Anybody else know the song Roads to Moscow by Al Stewart, circa 1974? A rare rock song about WWII that isn't thrash metal. Every time a German tank dies in a game, I think of the line:" Two broken Tigers on fire in the night." I was humming it last night.
Ian and I played a game of Bolt Action Tank War. We had 2,200 points each on an 8’ x 4’ table. This was the biggest game we have played so far, with every tank we could get our hands on.
Ian’ Germans had 2 Panthers, a Panzer IV, a Stug and a Puma, plus 520 points of Fallschirmjagers. My British had a Cromwell, 6 Shermans and 500 points of infantry. All tanks on both sides and the British infantry were regular, and Ian's Fallschirmjagers were veteran. I began with 14 dice and Ian with 11.
The table was quite busy to ensure we didn't have too many uninterrupted lines of sight. It was divided up the middle by a cobbled road, on one side of which were the outskirts of a village and on the other, more open farmland. We rolled four objectives which we placed in a rough line, lengthwise down the middle of the table. Three of them were in the village, which was on Ian's left and my right.
On turn 1, Ian placed a lone Puma on his extreme left; his Panzer IV in support of most of his infantry in the centre, then his remaining armour, along with a single infantry squad and an MMG, in the fields on his right. I sent all my infantry into the village in the centre, one Sherman into the open ground on the left and the rest of my armour behind the village and on my right.
I struck lucky early on, knocking out the Panzer IV and a Panther in turn 2. My dice rolling balanced out later when my armour repeatedly failed to damage Ian's vehicles, but it was a great advantage to roll so many high numbers in the opening stages.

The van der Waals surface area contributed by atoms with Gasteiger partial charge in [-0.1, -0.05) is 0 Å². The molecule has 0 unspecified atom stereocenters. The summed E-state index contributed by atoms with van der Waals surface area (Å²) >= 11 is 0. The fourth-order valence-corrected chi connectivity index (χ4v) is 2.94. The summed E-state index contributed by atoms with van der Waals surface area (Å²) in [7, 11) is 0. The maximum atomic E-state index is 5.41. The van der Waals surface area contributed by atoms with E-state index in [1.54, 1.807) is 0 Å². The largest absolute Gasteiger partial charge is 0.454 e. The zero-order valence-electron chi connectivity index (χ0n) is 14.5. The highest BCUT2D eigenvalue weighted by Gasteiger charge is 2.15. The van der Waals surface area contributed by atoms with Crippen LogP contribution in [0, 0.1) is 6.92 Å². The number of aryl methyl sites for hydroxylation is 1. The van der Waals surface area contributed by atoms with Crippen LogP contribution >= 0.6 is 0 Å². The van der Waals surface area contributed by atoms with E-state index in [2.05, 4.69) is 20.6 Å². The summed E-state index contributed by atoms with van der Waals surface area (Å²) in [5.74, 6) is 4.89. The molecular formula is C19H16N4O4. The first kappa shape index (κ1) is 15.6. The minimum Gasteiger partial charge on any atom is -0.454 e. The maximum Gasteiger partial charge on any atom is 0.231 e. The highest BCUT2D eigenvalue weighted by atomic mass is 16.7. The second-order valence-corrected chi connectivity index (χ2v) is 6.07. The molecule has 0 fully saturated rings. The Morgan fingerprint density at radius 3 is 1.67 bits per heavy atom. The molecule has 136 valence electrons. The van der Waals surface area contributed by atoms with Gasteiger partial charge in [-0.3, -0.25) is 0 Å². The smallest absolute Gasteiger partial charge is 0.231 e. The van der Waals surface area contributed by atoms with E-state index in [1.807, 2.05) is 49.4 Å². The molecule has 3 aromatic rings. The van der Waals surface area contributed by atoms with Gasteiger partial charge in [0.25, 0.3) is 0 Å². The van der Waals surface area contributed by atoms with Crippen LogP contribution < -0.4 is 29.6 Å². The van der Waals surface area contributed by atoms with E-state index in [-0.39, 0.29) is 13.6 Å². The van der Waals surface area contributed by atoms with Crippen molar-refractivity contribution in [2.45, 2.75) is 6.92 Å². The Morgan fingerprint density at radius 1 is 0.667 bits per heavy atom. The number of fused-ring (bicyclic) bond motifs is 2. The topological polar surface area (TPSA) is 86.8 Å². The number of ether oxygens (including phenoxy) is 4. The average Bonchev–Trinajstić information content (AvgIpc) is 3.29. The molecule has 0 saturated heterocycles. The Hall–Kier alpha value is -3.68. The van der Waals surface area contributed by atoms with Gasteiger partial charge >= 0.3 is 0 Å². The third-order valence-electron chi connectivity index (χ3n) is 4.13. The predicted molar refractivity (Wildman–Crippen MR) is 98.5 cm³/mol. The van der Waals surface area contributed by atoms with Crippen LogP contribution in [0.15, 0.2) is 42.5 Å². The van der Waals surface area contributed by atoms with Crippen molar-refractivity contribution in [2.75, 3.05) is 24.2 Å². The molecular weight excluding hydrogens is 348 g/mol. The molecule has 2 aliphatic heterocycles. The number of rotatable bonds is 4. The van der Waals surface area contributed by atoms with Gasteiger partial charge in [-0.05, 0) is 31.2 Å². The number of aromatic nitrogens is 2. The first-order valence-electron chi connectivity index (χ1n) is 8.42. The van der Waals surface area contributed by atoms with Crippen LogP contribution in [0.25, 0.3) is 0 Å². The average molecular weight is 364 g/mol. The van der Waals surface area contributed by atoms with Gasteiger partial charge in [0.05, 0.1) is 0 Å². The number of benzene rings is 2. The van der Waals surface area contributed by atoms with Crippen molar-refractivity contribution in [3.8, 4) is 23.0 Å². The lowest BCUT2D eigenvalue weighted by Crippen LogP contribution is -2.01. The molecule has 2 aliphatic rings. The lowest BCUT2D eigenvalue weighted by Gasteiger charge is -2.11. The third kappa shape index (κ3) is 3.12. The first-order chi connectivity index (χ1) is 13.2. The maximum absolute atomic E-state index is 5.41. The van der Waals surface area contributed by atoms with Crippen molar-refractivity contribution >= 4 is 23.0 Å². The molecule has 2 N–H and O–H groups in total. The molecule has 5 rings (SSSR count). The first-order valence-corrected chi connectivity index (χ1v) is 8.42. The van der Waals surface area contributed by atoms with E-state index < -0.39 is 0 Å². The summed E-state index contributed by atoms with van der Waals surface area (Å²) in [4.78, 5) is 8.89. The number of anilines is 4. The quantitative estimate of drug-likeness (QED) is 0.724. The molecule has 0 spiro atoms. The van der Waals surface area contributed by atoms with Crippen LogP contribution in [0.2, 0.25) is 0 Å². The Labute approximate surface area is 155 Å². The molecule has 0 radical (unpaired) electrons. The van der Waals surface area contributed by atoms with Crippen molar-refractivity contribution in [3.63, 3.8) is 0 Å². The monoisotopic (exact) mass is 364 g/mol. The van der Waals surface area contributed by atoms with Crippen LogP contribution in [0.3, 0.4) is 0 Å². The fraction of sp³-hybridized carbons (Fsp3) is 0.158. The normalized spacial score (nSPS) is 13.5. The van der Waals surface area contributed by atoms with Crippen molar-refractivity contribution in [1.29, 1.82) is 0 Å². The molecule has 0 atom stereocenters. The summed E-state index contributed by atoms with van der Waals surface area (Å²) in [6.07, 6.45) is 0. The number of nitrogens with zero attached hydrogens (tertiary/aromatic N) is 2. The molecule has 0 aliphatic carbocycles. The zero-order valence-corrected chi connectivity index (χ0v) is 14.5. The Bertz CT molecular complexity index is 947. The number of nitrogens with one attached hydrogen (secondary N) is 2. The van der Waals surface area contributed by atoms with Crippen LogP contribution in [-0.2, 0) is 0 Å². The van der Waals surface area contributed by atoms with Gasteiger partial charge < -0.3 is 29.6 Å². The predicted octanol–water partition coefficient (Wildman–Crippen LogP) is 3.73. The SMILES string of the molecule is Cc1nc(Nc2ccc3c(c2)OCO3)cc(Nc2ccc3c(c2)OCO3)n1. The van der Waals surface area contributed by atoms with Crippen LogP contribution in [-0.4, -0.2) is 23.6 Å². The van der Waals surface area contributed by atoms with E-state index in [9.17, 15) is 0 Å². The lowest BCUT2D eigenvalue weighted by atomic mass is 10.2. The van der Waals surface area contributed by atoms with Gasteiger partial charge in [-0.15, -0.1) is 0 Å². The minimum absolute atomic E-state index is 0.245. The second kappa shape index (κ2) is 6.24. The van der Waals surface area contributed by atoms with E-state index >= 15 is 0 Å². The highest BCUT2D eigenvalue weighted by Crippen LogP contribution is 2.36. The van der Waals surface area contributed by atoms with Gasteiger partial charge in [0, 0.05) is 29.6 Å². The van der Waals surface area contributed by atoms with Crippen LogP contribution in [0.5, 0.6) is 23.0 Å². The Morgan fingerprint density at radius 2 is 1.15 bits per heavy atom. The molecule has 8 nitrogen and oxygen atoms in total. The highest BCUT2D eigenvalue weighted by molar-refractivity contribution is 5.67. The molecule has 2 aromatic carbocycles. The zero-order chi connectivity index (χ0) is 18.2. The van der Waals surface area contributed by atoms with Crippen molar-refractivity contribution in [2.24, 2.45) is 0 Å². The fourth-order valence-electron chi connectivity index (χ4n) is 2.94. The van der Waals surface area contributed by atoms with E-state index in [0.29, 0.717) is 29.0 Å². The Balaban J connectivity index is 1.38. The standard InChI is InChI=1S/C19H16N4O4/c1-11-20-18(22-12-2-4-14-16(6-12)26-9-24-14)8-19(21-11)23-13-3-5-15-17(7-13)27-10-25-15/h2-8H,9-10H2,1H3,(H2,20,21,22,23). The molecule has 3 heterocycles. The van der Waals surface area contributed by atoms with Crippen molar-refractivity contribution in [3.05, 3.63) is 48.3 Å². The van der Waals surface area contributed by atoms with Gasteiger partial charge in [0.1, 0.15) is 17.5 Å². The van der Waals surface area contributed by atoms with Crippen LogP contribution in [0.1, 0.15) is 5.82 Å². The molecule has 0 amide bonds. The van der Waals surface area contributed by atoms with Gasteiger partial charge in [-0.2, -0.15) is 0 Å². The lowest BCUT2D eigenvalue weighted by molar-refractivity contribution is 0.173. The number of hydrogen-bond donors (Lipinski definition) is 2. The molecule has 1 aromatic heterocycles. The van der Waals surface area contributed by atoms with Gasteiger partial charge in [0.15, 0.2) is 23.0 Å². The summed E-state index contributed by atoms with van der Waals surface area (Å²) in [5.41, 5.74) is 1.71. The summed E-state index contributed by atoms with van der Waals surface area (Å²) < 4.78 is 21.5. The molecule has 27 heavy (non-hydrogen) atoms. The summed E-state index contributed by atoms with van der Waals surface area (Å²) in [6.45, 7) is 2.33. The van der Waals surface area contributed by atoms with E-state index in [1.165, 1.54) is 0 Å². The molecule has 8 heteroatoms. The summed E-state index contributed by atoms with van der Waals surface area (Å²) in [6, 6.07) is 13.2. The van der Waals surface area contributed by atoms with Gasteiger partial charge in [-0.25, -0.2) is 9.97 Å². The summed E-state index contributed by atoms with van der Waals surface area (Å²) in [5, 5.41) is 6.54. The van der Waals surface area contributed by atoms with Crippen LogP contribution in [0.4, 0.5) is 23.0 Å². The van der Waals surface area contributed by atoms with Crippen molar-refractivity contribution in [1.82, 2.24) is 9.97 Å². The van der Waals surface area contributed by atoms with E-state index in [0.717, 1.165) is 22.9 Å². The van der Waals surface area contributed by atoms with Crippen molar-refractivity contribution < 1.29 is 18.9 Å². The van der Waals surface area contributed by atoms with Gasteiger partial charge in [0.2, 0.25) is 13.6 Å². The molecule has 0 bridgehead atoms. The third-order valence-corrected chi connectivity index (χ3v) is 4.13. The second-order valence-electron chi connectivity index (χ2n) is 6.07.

The game split into three combats: on my left, the Remaining Panther and Stug duelled with 4 Shermans (quickly reduced to 3); in the centre, our infantry fought for control of two objectives in the village; and on my right, the Cromwell and 1 Sherman played peekaboo with the Puma. Early luck tipped the scales in my favour and by game’s end Ian had lost every tank but his Stug while I had lost just the one Sherman. With two objectives apiece at the end of turn 6 we counted points and I got a ‘clear victory’.
I think this was my luckiest wargame for a very long time. Did skill come into it? A bit, perhaps. My tanks used cover more than Ian, who confessed he had put his faith in the superior armour of his Panzers rather than tuck them behind walls. In truth, an awful lot of my fire did bounce off harmlessly but if you take enough shots even a 75 will get through eventually. I also think it helped to keep my infantry in mutual supporting distance. But if truth be told, I won because I had a big fat slice of improbable luck. Bless him, Ian stayed cheerful until the last 6 was rolled. He used his Puma to tie down three tanks for much of the game: I almost regretted knocking it out on turn 6. Almost. And at least his Stug shrugged off every single attempt to pierce its armour.